A slow cooker is a teacher's best friend. Prep, set and forget. After a long day, a home-cooked meal awaits. Baked in the South features a full month's worth of crockpot meals that you can batch up on the weekend, freeze and heat as needed. Southern food blogger Rhiannon includes the full shopping lists. When there's no time to shop, My Fridge Food will help you whip together a tasty meal with whatever ingredients you have on hand. Just identify items in your pantry, and they'll design something delicious.

Technology to Help with Productivity

Below, I've listed and described a few tools and apps to streamline the rest of your professional life.

  • Dropbox is cloud storage, meaning you can access information from your smartphone or any web-enabled computer. There's no need to keep carry worksheets on USB flash drives any more.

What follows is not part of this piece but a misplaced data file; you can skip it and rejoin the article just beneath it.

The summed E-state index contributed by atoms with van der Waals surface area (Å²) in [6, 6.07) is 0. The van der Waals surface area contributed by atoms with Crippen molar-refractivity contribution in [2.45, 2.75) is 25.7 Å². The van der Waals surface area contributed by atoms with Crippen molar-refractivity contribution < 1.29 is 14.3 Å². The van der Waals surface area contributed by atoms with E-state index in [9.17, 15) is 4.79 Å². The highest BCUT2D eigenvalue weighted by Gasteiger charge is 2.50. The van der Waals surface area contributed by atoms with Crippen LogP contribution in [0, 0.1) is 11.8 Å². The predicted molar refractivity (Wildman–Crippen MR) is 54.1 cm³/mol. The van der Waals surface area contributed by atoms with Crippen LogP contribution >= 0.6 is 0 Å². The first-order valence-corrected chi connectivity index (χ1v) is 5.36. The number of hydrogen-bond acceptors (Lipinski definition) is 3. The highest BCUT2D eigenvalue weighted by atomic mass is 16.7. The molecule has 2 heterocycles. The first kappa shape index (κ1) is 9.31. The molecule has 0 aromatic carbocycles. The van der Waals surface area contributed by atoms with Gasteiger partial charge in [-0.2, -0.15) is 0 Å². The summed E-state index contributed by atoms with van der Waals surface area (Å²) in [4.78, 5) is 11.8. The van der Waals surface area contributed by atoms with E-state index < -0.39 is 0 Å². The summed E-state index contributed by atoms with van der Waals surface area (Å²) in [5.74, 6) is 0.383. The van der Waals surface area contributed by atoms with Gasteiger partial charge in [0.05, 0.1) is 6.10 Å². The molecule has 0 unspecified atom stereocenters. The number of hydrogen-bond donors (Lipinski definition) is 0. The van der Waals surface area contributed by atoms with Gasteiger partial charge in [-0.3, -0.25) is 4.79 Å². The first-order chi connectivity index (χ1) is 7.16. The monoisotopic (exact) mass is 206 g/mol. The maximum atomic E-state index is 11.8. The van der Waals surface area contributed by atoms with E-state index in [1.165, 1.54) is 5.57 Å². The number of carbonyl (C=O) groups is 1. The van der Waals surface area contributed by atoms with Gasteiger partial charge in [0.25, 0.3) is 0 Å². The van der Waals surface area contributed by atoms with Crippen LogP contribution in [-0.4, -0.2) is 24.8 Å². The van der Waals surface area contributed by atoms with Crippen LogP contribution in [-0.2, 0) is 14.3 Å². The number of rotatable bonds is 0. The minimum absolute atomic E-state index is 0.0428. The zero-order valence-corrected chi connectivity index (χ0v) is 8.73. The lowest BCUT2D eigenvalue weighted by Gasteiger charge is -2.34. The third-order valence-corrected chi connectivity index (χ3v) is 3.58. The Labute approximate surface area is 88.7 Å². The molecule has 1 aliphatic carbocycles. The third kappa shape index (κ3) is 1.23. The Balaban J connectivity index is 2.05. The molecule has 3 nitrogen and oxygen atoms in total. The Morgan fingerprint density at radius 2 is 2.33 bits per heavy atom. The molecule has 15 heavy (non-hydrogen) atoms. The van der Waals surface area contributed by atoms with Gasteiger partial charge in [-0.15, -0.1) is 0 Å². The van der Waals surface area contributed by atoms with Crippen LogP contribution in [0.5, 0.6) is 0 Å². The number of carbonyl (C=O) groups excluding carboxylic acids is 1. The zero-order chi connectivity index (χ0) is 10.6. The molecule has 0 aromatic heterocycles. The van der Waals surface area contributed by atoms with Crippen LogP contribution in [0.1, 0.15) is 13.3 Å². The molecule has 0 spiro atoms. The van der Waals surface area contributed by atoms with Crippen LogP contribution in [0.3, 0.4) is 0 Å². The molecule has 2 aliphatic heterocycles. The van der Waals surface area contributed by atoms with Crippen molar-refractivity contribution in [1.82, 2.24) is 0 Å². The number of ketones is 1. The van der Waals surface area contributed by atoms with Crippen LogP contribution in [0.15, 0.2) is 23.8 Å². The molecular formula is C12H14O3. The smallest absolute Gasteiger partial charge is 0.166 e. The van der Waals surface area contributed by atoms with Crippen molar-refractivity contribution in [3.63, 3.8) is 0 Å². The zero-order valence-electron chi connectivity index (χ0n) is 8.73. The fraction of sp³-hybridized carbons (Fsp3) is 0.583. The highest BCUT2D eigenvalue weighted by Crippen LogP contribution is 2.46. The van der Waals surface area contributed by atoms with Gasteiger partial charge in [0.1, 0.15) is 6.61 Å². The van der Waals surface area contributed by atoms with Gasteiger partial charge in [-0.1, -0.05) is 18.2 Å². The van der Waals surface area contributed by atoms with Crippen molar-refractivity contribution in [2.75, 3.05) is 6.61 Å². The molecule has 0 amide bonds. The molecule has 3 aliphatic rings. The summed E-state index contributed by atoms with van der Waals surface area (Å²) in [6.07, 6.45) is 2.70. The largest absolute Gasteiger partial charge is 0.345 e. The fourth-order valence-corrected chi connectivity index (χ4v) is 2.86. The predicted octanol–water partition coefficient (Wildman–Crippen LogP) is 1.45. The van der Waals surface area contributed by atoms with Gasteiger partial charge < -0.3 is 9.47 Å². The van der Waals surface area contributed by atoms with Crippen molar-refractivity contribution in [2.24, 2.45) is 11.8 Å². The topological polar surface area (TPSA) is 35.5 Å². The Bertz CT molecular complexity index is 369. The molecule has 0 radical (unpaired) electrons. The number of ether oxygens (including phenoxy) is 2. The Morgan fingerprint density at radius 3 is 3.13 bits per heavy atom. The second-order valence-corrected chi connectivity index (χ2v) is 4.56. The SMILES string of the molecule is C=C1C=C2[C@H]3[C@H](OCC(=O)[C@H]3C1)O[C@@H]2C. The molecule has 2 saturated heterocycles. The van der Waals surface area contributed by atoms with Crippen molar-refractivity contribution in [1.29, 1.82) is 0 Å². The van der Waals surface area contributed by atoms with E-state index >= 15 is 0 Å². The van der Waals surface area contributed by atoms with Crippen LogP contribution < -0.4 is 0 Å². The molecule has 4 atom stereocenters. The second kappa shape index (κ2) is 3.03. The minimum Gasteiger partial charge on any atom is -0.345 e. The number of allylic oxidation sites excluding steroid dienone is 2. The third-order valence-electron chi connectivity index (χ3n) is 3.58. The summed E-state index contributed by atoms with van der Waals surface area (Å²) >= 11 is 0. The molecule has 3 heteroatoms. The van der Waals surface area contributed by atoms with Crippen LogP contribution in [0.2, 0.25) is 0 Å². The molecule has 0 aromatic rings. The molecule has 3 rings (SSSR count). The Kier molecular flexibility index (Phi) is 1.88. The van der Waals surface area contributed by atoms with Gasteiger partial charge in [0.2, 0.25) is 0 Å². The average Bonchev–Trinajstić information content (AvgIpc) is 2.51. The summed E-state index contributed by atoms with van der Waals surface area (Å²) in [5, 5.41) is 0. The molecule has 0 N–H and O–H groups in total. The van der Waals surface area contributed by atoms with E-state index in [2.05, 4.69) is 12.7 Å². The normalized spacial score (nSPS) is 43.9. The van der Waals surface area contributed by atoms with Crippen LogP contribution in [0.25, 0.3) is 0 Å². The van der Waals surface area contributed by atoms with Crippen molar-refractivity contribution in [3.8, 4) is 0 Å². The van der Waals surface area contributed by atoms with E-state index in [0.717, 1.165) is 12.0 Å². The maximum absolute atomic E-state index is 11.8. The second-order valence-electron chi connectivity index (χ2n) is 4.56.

• Evernote is a desktop and mobile program that lets you clip tidbits of information from all around the web. This tool is great for storing assorted information in multiple formats, from AVI (video) to WinZip (compressed files).
  • WorkFlowy is the best flowchart tool that I have ever used. The app's online storage provides access from anywhere and enables sharing or collaborating with others.
  • Focus@will features music that aids concentration, based the work of UCLA neuroscientists and thousands of testers. The creators claim they can increase a person’s focus by 400 percent.